Getting the Stimulus Bill Right

The House and Senate must work out differences in their two economic stimulus bills this week, writes Michael Ettlinger. The negotiators should favor the House provisions.

House Speaker Nancy Pelosi and Senate Majority leader Harry Reid speak during a news conference. The two Houses of Congres will now have to work together to create the best stimulus bill possible.
<br /> (AP/Pablo Martinez Monsivais)
House Speaker Nancy Pelosi and Senate Majority leader Harry Reid speak during a news conference. The two Houses of Congres will now have to work together to create the best stimulus bill possible.
(AP/Pablo Martinez Monsivais)

*Updated most recently at February 10, 2009 at 2:00pm.

The economic stimulus and recovery legislation expected to pass the Senate today—a compromise package negotiated to garner the needed 60-vote, supermajority in the Senate for the American Recovery and Reinvestment Act—is an important step to quickly slowing the downward spiral of the U.S. economy and eventually turning it around. Now, conferees from the Senate and House of Represenatives must reconcile their two versions of the legislation, with little time to lose. The economy has lost 3.6 million jobs since the recession started, with 1.8 million lost over the past three months alone. This is the largest three-month decline in jobs since World War II. Action is desperately needed quickly.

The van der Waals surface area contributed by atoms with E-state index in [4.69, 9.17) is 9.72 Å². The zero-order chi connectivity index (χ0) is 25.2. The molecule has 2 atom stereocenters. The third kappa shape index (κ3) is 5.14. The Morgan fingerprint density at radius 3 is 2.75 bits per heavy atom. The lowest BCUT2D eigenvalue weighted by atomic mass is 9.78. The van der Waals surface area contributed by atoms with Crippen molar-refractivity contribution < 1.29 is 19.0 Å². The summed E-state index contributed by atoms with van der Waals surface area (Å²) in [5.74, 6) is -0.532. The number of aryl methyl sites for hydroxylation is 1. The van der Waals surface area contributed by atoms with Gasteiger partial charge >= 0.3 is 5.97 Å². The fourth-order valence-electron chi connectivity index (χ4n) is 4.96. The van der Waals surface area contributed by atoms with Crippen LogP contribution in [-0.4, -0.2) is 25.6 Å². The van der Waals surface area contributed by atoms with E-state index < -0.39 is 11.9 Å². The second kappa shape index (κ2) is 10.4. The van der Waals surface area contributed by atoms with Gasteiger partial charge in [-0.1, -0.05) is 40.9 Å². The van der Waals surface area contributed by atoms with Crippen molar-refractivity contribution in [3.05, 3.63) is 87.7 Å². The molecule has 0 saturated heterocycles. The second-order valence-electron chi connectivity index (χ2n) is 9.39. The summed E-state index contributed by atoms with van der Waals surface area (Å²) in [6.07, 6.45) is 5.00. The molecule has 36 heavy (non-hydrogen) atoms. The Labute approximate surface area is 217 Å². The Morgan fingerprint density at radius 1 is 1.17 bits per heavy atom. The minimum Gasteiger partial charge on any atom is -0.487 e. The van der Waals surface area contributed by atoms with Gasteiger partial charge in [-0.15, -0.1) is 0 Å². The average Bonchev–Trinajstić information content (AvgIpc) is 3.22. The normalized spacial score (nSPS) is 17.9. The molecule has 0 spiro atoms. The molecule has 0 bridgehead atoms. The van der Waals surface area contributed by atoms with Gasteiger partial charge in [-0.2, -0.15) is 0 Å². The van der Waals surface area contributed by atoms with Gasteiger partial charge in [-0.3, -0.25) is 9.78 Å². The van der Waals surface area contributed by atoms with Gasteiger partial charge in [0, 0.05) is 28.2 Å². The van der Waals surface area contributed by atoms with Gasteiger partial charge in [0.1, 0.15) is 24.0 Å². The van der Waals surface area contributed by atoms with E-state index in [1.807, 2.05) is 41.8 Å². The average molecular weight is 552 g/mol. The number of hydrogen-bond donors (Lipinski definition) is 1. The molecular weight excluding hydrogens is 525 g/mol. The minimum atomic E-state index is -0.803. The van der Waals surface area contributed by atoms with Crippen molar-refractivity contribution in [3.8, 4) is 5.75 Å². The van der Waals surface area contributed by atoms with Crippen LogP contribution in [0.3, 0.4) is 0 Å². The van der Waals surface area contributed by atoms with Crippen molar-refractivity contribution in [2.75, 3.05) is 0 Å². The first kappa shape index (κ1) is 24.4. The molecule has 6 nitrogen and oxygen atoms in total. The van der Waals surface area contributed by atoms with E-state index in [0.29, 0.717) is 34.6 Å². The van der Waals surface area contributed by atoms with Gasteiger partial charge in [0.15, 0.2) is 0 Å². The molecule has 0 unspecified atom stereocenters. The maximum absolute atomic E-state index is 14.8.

Unfortunately, the Senate compromise legislation, notwithstanding its higher price tag, falls short of the the legislation that passed the House of Representatives on January 28. First and foremost, the Center for American Progress estimates that the $838 billion Senate compromise would create between 342,000 and 444,000 fewer jobs than the House-passed bill. The reason: Conservative pressure in the Senate forced compromises that will not help the economy recover as effectively as the House version of the bill.